In one configuration and referring to FIGS. 1, 3 and 4, circuit board 55 is a combiner board, as shown in FIG. 3. The 50-ohm outputs of four amplifiers 70, 72, 74, and 76, are connected to circuit board 55 at 78, 80, 82, and 84, respectively. (The side of circuit board 55 that is not shown comprises a conductive ground plane.) A board 86 having a pair of transformers 110 and 210 as shown in FIG. 4 (only one side of board 86 is shown) is vertically mounted on circuit board 55 (i.e., in a plane perpendicular to the paper) at 100 so that transformer 110 electrically connects to contacts 88, 90 and 92 and transformer 210 electrically connects to contacts 94, 96, and 98. Two separate transformer boards 10 each having a single transformer are also mounted vertically on circuit board 55. One board is mounted at 102 so that it electrically connects to contacts 104, 106 and 108. The other board is mounted at 112 so that it electrically connects to contacts 114, 116 and 118. In this manner, circuit board 55 combines a signal at four unbalanced 50-ohm inputs 78, 80, 82 and 84 into a single unbalanced output at 114.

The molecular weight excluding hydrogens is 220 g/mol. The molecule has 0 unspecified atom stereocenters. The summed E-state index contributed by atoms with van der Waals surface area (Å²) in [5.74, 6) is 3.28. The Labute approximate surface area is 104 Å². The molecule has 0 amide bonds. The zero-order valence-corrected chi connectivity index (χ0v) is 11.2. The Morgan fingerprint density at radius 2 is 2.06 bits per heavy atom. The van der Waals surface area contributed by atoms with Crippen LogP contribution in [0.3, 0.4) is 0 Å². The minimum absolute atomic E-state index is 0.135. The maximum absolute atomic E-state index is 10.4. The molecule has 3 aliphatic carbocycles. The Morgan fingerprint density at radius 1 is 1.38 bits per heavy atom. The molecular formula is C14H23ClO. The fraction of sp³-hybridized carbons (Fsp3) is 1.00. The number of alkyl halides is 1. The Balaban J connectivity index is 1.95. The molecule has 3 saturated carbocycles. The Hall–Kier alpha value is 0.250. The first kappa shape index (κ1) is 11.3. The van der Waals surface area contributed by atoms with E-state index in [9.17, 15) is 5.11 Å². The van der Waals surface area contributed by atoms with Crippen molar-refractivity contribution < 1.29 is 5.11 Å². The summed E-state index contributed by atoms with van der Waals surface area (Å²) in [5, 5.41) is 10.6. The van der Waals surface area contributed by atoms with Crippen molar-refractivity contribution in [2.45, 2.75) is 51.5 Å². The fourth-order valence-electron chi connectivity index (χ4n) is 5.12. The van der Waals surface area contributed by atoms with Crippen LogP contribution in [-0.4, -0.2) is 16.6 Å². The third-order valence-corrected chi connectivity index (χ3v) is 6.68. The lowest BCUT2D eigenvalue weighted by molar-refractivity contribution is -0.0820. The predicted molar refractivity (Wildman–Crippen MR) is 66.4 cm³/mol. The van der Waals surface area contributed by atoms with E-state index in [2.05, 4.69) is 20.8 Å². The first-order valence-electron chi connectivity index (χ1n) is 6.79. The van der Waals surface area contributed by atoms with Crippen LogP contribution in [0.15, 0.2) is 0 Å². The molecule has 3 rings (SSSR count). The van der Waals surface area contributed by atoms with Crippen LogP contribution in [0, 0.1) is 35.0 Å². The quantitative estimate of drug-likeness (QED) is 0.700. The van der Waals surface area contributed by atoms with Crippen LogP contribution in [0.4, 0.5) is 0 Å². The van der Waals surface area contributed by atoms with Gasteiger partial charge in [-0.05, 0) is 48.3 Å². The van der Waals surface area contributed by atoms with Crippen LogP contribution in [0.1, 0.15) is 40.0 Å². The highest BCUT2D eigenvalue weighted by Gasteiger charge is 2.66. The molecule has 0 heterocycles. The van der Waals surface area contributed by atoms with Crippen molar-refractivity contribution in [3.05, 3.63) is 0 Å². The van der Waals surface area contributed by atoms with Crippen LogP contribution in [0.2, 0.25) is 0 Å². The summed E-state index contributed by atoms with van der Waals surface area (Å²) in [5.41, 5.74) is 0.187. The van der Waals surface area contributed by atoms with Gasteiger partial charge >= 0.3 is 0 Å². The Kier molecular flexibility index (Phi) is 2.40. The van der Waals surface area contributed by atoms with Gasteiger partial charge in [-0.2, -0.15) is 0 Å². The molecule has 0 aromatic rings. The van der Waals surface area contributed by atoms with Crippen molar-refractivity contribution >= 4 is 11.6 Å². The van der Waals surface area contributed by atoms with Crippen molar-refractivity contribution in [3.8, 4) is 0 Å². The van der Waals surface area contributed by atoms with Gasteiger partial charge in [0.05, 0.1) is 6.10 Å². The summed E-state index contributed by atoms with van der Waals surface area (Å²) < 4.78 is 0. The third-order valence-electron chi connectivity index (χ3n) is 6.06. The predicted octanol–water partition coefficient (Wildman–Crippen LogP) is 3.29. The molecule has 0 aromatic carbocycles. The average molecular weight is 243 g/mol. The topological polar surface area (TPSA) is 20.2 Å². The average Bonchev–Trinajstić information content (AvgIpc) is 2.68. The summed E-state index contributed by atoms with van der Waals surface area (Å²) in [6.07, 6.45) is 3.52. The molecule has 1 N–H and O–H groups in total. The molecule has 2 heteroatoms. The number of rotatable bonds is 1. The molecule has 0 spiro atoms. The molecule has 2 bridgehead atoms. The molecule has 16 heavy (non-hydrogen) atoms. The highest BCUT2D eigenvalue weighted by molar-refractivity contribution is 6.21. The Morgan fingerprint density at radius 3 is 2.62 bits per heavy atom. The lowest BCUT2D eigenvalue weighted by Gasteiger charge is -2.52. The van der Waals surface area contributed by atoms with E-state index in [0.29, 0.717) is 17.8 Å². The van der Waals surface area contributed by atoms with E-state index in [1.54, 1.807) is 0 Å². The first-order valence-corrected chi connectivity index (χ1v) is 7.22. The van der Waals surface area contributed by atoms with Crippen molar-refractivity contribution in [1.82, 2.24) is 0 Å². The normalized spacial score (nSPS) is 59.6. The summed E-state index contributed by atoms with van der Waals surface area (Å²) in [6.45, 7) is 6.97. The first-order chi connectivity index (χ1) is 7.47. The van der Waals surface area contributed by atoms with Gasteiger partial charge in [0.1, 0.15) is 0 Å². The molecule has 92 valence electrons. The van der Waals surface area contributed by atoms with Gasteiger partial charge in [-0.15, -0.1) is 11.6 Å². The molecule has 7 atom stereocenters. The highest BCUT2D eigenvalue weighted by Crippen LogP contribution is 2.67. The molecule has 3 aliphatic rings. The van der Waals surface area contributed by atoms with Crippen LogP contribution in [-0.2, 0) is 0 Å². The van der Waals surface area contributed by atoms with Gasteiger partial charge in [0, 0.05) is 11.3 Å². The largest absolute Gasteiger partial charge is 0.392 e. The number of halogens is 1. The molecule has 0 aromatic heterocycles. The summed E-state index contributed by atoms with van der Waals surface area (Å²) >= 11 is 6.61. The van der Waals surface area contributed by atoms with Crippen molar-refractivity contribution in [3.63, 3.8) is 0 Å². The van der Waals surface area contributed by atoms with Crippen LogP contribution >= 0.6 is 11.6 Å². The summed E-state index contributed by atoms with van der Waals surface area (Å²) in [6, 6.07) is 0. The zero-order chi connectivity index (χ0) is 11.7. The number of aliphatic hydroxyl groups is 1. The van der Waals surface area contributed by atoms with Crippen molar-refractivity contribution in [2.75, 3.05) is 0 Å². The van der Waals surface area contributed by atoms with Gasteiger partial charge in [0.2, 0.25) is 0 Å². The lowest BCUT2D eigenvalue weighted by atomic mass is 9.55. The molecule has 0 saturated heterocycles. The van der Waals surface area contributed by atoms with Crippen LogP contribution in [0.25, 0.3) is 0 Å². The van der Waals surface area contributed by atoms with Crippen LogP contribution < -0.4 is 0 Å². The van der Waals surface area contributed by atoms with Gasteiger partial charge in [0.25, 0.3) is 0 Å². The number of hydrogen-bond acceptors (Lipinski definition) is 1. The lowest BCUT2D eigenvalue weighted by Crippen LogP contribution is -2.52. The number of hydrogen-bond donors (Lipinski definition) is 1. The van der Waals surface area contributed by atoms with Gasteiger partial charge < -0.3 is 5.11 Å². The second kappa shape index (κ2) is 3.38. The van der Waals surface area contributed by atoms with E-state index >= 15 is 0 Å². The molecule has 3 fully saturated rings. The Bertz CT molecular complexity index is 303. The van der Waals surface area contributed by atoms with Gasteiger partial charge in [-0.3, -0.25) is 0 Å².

Transformations listed in Table I are examples of those that may be obtained utilizing transformer configurations of the present invention. A configuration of each transformer is shown in the figures cited in each row of Table I. The “conductor length” column indicates the length in wavelengths of a single conductor on one side of a planar printed circuit board (PCB) substrate in wavelengths. The length of a first elongate conductor on each circuit board, measured curvilinearly from end to end and a second elongate conductor measured curvilinearly from end to end, is